node_modules you don't want into your final app. If you put them in
devDependencies section of
package.json, by default none of the modules related to those
dependencies will be copied in the app bundles. (This behavior can be turned off with the
--no-prune flag.) In addition, folders like
node_modules/.bin will be ignored by
default. You can use
--ignore to ignore files and folders via a regular expression (not a
glob pattern). Examples include
Let's assume that you have made an app based on the electron-quick-start repository on a OS X host platform with the following file structure:
foobar ├── package.json ├── index.html ├── […other files, like LICENSE…] └── script.js
…and that the following is true:
electron-packageris installed globally
package.jsonhas been set to
electronmodule is in the
package.json, and set to the exact version of
npm installfor the
Foo Barapp has been run at least once
When one runs the following command for the first time in the
electron-packager will do the following:
- Use the current directory for the
- Infer the
- Infer the
- Infer the
archfrom the host, in this example,
- Download the darwin x64 build of Electron 1.4.15 (and cache the downloads in
- Build the OS X
foobar/Foo Bar-darwin-x64/(since an
outdirectory was not specified, it used the current working directory)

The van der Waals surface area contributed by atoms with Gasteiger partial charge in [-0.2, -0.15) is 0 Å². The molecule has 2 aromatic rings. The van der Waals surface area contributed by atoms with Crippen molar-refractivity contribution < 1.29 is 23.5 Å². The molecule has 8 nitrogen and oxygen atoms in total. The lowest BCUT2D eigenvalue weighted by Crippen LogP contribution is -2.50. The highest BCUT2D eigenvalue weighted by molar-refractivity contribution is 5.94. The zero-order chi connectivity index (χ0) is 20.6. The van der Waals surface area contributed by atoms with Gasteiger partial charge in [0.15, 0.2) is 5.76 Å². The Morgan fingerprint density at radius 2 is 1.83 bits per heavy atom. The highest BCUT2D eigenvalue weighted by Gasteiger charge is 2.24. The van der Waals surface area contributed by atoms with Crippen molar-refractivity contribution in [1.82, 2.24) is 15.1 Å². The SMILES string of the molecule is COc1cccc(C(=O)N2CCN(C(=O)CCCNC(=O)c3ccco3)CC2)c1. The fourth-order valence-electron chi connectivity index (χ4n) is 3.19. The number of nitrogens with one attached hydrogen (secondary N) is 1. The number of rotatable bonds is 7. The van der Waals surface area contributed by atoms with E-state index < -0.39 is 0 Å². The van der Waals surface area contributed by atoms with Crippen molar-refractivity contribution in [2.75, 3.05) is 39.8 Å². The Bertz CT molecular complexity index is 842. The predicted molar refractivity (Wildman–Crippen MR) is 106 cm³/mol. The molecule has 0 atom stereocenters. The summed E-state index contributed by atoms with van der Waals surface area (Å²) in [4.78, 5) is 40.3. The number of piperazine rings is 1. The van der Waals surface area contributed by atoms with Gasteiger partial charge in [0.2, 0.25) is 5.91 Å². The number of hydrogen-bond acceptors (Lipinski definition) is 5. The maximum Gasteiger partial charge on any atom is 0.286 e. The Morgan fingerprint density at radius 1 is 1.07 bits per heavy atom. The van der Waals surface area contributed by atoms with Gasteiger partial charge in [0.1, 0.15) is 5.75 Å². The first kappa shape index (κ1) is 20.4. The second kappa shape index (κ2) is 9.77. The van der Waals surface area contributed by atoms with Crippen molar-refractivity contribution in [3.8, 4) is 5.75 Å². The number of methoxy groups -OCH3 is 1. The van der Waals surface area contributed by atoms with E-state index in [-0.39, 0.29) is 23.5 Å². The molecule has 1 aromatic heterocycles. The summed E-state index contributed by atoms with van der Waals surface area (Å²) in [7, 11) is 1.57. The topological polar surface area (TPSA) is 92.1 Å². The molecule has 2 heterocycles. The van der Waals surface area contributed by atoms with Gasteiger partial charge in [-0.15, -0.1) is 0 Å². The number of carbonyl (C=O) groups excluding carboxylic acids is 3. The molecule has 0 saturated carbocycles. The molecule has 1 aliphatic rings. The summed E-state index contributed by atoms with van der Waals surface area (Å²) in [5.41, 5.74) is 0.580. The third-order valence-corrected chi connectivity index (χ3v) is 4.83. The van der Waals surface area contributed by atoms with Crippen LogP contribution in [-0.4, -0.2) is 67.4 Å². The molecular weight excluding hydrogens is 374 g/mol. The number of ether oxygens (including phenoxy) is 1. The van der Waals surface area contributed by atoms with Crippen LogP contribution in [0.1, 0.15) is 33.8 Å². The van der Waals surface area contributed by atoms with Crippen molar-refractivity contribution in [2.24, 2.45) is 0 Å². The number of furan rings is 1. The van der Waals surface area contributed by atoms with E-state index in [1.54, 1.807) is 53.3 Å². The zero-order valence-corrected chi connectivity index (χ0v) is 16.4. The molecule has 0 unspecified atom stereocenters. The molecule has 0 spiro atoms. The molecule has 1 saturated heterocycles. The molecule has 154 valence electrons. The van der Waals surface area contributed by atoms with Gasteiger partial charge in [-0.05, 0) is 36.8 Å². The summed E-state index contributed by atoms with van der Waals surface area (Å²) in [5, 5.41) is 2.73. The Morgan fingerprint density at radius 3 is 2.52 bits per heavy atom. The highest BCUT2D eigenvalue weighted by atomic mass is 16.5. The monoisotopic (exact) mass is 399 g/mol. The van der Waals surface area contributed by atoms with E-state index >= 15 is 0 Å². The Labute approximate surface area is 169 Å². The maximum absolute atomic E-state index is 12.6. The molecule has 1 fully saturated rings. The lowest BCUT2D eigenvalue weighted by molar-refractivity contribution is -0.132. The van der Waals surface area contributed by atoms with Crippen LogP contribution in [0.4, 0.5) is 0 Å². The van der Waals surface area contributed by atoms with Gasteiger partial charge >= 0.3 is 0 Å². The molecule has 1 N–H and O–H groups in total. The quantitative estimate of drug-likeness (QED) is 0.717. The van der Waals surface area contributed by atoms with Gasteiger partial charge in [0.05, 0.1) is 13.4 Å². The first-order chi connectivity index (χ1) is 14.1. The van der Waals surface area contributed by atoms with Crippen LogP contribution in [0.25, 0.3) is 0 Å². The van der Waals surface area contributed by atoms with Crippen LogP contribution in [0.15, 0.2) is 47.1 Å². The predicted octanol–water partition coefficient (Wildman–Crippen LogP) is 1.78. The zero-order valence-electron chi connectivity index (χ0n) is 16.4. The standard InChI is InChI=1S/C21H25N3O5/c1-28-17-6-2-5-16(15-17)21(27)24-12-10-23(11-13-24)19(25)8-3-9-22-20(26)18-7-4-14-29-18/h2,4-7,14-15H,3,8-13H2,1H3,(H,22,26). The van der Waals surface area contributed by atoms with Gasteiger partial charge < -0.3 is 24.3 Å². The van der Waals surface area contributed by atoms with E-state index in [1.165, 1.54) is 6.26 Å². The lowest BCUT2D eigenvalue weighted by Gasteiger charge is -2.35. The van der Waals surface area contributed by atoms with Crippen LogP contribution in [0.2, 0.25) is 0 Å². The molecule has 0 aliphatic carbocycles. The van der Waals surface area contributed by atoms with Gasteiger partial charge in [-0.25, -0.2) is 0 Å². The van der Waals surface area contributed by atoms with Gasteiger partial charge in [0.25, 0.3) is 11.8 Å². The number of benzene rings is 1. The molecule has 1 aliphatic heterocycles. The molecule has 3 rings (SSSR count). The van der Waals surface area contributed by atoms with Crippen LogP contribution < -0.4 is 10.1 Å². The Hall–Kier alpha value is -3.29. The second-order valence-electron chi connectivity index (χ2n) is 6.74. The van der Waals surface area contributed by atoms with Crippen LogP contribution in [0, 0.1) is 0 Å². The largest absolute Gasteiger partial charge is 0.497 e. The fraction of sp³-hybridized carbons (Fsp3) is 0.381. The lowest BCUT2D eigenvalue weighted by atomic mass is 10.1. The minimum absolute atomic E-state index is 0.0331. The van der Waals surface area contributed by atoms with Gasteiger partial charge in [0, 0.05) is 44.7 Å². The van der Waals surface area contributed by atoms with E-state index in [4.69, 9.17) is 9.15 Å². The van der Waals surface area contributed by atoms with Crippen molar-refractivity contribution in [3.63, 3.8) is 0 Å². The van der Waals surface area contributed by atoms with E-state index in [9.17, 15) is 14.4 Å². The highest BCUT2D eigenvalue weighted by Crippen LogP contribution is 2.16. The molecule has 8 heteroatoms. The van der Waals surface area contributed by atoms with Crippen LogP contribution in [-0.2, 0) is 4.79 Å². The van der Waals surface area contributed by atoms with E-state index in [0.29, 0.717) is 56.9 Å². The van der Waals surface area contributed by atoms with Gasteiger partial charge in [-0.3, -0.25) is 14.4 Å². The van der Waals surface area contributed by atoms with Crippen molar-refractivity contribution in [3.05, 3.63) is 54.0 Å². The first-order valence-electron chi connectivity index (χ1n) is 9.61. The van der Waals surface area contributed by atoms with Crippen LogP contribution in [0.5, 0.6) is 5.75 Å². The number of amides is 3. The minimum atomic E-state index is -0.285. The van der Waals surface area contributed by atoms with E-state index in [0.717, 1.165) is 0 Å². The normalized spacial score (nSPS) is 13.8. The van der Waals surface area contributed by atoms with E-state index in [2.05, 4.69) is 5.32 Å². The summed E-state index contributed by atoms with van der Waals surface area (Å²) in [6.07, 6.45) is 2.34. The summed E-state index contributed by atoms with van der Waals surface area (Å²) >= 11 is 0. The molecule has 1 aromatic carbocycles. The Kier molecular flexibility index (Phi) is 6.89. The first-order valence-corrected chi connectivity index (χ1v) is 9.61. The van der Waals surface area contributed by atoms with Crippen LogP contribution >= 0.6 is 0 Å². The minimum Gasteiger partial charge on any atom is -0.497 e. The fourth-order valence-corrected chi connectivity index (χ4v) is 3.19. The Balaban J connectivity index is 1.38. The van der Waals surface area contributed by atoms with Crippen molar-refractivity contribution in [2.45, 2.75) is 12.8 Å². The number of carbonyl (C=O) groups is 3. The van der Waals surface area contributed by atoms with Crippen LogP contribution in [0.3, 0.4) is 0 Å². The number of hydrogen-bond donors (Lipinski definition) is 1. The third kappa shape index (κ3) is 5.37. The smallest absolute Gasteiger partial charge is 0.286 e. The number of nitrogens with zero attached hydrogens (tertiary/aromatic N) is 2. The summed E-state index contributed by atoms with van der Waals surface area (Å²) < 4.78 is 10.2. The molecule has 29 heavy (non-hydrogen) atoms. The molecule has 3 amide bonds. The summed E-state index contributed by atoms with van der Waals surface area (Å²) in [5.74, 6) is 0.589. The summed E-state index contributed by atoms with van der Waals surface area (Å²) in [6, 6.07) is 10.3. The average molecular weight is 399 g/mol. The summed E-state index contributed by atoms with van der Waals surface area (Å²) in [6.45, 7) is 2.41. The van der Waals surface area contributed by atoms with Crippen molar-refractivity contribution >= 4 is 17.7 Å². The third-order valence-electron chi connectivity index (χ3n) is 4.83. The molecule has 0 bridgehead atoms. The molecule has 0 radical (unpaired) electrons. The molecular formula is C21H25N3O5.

The file structure now looks like:
foobar ├── Foo Bar-darwin-x64 │ ├── Foo Bar.app │ │ └── […Mac app contents…] │ ├── LICENSE │ └── version ├── […other application bundles, like "Foo Bar-win32-x64" (sans quotes)…] ├── package.json ├── index.html ├── […other files, like LICENSE…] └── script.js
Foo Bar.app folder generated can be executed by a system running OS X, which will start the packaged Electron app. This is also true of the Windows x64 build on a system running a new enough version of Windows for a 64-bit system (via
Foo Bar-win32-x64/Foo Bar.exe), and so on.
- Electron Forge - creates, builds, and distributes modern Electron applications
- electron-packager-interactive - an interactive CLI for electron-packager
- grunt-electron - grunt plugin for electron-packager
- electron-installer-zip - creates symlink-compatible ZIP files
- electron-winstaller - Squirrel.Windows-based installer
- electron-windows-store - creates an AppX package for the Windows Store
- electron-wix-msi - creates traditional MSI installers
- electron-installer-dmg - creates a DMG
- electron-installer-debian - creates a DEB file
- electron-installer-redhat - creates an RPM
- electron-installer-flatpak - creates a Flatpak file
- electron-installer-snap - creates a Snap file
These Node modules utilize Electron Packager API hooks:
- electron-packager-languages - set the locales available to Electron when packaged, which is used by the Mac App Store, among other places
- electron-packager-plugin-non-proprietary-codecs-ffmpeg - replaces the normal version of FFmpeg in Electron with a version without proprietary codecs
- electron-rebuild - rebuild native Node.js modules against the packaged Electron version